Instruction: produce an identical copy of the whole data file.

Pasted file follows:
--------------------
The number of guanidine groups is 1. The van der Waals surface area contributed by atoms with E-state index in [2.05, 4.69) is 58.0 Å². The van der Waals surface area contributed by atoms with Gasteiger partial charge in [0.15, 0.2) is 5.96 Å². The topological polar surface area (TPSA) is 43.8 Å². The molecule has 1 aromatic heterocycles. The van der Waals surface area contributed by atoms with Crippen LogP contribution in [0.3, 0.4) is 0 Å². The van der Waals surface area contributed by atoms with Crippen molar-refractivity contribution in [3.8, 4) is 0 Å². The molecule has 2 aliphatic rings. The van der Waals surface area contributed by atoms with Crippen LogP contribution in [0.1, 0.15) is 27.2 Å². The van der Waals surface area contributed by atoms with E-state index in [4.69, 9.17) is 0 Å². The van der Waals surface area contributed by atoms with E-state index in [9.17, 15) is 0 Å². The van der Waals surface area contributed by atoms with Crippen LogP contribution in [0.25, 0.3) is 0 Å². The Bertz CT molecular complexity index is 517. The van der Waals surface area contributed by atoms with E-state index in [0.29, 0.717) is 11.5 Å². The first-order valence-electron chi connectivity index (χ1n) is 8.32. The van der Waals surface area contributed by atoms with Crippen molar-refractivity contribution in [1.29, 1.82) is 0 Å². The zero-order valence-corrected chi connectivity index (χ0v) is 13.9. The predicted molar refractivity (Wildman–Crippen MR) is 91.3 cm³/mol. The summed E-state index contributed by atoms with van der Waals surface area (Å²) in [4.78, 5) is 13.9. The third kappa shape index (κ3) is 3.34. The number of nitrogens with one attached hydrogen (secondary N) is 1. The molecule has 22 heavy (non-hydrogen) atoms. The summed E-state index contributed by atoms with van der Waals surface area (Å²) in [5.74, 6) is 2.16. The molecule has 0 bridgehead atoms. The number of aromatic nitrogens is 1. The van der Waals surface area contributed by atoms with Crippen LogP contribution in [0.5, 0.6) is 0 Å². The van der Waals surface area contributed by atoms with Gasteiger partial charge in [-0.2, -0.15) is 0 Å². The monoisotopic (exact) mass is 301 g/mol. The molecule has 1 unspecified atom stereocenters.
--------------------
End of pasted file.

The number of guanidine groups is 1. The van der Waals surface area contributed by atoms with E-state index in [2.05, 4.69) is 58.0 Å². The van der Waals surface area contributed by atoms with Gasteiger partial charge in [0.15, 0.2) is 5.96 Å². The topological polar surface area (TPSA) is 43.8 Å². The molecule has 1 aromatic heterocycles. The van der Waals surface area contributed by atoms with Crippen LogP contribution in [0.3, 0.4) is 0 Å². The van der Waals surface area contributed by atoms with Crippen molar-refractivity contribution in [3.8, 4) is 0 Å². The molecule has 2 aliphatic rings. The van der Waals surface area contributed by atoms with Crippen LogP contribution in [0.1, 0.15) is 27.2 Å². The van der Waals surface area contributed by atoms with E-state index in [4.69, 9.17) is 0 Å². The van der Waals surface area contributed by atoms with E-state index in [9.17, 15) is 0 Å². The van der Waals surface area contributed by atoms with Crippen LogP contribution in [0.25, 0.3) is 0 Å². The Bertz CT molecular complexity index is 517. The van der Waals surface area contributed by atoms with E-state index in [0.29, 0.717) is 11.5 Å². The first-order valence-electron chi connectivity index (χ1n) is 8.32. The van der Waals surface area contributed by atoms with Crippen molar-refractivity contribution in [1.29, 1.82) is 0 Å². The zero-order valence-corrected chi connectivity index (χ0v) is 13.9. The predicted molar refractivity (Wildman–Crippen MR) is 91.3 cm³/mol. The summed E-state index contributed by atoms with van der Waals surface area (Å²) in [4.78, 5) is 13.9. The third kappa shape index (κ3) is 3.34. The number of nitrogens with one attached hydrogen (secondary N) is 1. The molecule has 22 heavy (non-hydrogen) atoms. The summed E-state index contributed by atoms with van der Waals surface area (Å²) in [5.74, 6) is 2.16. The molecule has 0 bridgehead atoms. The number of aromatic nitrogens is 1. The van der Waals surface area contributed by atoms with Crippen LogP contribution in [0.5, 0.6) is 0 Å². The van der Waals surface area contributed by atoms with Gasteiger partial charge in [-0.2, -0.15) is 0 Å². The monoisotopic (exact) mass is 301 g/mol. The molecule has 1 unspecified atom stereocenters.